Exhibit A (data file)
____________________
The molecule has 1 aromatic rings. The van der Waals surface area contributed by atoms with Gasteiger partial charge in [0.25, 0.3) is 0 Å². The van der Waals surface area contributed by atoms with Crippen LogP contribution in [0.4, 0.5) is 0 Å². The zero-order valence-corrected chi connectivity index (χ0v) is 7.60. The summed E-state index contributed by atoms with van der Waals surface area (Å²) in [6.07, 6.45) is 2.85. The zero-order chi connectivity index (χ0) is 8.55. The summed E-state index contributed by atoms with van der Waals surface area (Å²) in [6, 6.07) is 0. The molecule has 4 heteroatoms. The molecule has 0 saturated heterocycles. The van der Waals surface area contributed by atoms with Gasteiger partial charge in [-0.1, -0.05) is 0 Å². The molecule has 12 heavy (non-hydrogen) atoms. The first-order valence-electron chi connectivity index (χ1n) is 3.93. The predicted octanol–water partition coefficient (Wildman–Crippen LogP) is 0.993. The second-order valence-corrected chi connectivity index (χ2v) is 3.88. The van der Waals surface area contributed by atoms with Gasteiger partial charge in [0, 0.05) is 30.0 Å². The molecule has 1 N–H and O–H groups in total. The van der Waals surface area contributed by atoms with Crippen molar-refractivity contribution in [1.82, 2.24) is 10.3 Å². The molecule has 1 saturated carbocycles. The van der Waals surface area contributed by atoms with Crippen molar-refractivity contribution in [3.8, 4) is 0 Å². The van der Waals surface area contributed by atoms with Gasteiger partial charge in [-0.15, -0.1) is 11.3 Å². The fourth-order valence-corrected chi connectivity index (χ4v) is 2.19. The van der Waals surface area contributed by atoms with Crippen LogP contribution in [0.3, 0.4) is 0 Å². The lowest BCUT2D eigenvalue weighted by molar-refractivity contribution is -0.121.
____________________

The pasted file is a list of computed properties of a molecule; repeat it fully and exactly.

The molecule has 1 aromatic rings. The van der Waals surface area contributed by atoms with Gasteiger partial charge in [0.25, 0.3) is 0 Å². The van der Waals surface area contributed by atoms with Crippen LogP contribution in [0.4, 0.5) is 0 Å². The zero-order valence-corrected chi connectivity index (χ0v) is 7.60. The summed E-state index contributed by atoms with van der Waals surface area (Å²) in [6.07, 6.45) is 2.85. The zero-order chi connectivity index (χ0) is 8.55. The summed E-state index contributed by atoms with van der Waals surface area (Å²) in [6, 6.07) is 0. The molecule has 4 heteroatoms. The molecule has 0 saturated heterocycles. The van der Waals surface area contributed by atoms with Gasteiger partial charge in [-0.1, -0.05) is 0 Å². The molecule has 12 heavy (non-hydrogen) atoms. The first-order valence-electron chi connectivity index (χ1n) is 3.93. The predicted octanol–water partition coefficient (Wildman–Crippen LogP) is 0.993. The second-order valence-corrected chi connectivity index (χ2v) is 3.88. The van der Waals surface area contributed by atoms with Gasteiger partial charge in [0, 0.05) is 30.0 Å². The molecule has 1 N–H and O–H groups in total. The van der Waals surface area contributed by atoms with Crippen molar-refractivity contribution in [1.82, 2.24) is 10.3 Å². The molecule has 1 saturated carbocycles. The van der Waals surface area contributed by atoms with Crippen molar-refractivity contribution in [3.8, 4) is 0 Å². The van der Waals surface area contributed by atoms with Gasteiger partial charge in [-0.15, -0.1) is 11.3 Å². The fourth-order valence-corrected chi connectivity index (χ4v) is 2.19. The van der Waals surface area contributed by atoms with Crippen LogP contribution in [0.3, 0.4) is 0 Å². The lowest BCUT2D eigenvalue weighted by molar-refractivity contribution is -0.121.